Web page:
Traditionally New World wine used names of well-known European regions, such as Burgundy, Champagne, Sherry, Port, and Hock. This gave consumers a general idea of how the wine might taste. This changed as winemakers developed the confidence to develop their own styles of wine such as Grange. Europeans producers objected to the use of their
Barolo is a red Denominazione di Origine Controllata e Garantita (DOCG) wine produced in the northern Italian region of Piedmont. It is made from the Nebbiolo grape and is often described as one of Italy’s greatest wines. The zone of production extends into the communes of Barolo, Castiglione Falletto, Serralunga d’Alba and parts of the communes of Cherasco, Diano d’Alba, Grinzane Cavour, La Morra, Monforte d’Alba, Novello, Roddi, Verduno, all in the province of Cuneo, south-west of Alba. Only vineyards planted in primarily calcareous-clay soils in the hills with suitable slopes and orientations are considered suitable for Barolo production. Barolo is often described as having the aromas of tar and roses, and the wines are noted for their ability to age and usually take on a rust red tinge as they mature. When subjected to aging of at least five years before release, the wine can be labeled a Riserva.
Zinfandel (also known as Primitivo) is a variety of black-skinned wine grape. The variety is planted in over 10 percent of California vineyards. DNA fingerprinting revealed that it is genetically equivalent to the Croatian grapes Crljenak Kaštelanski and Tribidrag, as well as to the Primitivo variety traditionally grown in Puglia (the “heel” of Italy), where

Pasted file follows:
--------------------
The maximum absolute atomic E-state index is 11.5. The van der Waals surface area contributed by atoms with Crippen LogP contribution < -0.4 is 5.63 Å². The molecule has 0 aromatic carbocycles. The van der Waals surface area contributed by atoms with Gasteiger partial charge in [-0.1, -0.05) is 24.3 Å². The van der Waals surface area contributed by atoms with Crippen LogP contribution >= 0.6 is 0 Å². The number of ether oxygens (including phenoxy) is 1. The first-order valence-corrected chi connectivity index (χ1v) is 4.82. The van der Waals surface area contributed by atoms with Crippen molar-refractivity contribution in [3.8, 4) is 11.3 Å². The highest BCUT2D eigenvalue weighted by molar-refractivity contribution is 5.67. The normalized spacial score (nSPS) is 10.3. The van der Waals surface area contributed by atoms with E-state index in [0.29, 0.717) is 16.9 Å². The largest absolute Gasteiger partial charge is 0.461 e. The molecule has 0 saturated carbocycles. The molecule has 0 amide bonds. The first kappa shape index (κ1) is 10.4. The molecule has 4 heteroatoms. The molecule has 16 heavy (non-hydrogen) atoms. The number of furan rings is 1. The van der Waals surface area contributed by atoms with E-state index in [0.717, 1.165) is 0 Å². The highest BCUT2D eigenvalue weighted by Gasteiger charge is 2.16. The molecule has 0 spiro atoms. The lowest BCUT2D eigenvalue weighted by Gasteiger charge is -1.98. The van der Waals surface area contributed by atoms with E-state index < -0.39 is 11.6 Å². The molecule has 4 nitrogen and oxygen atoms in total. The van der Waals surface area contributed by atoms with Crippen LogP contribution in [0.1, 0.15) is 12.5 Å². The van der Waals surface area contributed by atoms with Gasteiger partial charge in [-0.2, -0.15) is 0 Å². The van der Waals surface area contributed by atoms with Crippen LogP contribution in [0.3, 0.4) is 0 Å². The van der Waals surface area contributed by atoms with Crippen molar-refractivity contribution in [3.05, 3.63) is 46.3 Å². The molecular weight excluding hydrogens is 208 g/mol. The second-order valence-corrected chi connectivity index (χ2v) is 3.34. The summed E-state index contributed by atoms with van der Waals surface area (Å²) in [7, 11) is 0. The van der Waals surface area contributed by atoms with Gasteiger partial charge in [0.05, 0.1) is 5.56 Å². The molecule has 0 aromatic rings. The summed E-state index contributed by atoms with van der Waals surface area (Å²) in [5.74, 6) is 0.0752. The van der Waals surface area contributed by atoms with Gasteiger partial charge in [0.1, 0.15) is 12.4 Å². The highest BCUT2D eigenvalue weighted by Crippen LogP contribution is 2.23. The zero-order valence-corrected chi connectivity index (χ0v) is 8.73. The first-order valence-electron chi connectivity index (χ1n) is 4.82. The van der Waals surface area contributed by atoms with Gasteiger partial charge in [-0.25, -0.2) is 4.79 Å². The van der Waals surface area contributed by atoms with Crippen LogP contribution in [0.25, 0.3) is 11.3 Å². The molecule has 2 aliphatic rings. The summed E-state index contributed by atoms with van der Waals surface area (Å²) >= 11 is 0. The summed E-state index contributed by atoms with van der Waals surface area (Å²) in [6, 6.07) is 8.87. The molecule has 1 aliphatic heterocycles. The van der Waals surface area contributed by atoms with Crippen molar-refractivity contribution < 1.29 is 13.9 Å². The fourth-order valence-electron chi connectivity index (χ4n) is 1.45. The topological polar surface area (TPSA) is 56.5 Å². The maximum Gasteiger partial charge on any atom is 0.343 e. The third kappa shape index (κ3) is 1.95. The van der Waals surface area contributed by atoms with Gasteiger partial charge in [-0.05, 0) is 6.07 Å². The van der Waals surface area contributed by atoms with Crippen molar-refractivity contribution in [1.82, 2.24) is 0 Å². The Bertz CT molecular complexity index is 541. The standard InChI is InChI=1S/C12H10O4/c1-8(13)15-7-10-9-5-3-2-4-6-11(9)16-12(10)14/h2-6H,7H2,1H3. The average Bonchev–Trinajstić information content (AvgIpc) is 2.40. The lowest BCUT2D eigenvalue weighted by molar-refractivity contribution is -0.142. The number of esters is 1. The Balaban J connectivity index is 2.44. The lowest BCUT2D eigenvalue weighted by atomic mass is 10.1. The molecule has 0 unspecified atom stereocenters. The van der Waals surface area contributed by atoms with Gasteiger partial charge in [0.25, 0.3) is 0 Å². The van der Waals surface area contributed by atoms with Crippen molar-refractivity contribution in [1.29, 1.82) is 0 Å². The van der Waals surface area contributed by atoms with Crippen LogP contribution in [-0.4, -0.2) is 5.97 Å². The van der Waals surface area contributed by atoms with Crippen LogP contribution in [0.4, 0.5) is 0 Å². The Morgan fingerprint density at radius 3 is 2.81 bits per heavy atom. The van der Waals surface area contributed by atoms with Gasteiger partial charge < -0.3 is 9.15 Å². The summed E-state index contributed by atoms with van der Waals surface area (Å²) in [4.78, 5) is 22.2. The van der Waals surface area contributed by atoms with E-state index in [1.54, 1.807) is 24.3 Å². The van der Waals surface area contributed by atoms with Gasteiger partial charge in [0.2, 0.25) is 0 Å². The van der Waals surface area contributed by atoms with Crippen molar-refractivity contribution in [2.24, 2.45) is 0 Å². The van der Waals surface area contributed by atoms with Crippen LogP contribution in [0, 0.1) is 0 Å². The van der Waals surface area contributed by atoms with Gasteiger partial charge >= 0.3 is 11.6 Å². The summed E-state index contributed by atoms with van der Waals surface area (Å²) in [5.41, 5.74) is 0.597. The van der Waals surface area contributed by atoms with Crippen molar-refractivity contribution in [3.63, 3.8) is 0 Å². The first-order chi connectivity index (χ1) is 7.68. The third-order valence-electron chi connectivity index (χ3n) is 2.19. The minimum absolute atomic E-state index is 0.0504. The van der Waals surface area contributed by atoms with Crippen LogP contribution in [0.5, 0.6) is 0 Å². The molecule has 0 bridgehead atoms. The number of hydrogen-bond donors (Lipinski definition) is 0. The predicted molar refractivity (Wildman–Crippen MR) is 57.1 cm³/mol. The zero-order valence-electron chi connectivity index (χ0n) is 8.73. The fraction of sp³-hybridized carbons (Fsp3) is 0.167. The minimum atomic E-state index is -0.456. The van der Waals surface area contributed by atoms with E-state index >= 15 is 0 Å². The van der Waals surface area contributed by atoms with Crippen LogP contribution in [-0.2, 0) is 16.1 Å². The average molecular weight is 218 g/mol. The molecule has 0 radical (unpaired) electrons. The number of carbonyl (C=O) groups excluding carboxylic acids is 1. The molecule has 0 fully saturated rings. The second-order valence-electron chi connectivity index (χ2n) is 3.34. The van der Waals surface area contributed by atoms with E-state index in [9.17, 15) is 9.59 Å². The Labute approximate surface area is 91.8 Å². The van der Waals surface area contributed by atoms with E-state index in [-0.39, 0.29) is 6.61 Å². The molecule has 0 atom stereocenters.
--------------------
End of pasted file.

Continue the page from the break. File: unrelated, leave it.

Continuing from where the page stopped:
The ancient Romans planted vineyards near garrison towns so wine could be produced locally rather than shipped over long distances. Some of these areas are now world renowned for wine production. The Romans discovered that burning sulfur candles inside empty wine vessels keeps them fresh and free from a vinegar smell. In medieval Europe, the
A rosé (from French rosé; also known as rosado in Portugal and Spanish-speaking countries and rosato in Italy) is a type of wine that incorporates some of the color from the grape skins, but not enough to qualify it as a red wine. It may be the oldest known type of wine, as it is
Grand Cru (great growth) is the highest level in the vineyard classification of Burgundy. There are a total of 550 hectares (1,400 acres) of Grand Cru vineyards – approximately 2% of Burgundy’s 28,000 hectares (69,000 acres) of vineyards (excluding Beaujolais) – of which 356 hectares (880 acres) produce red wine and 194 hectares (480 acres)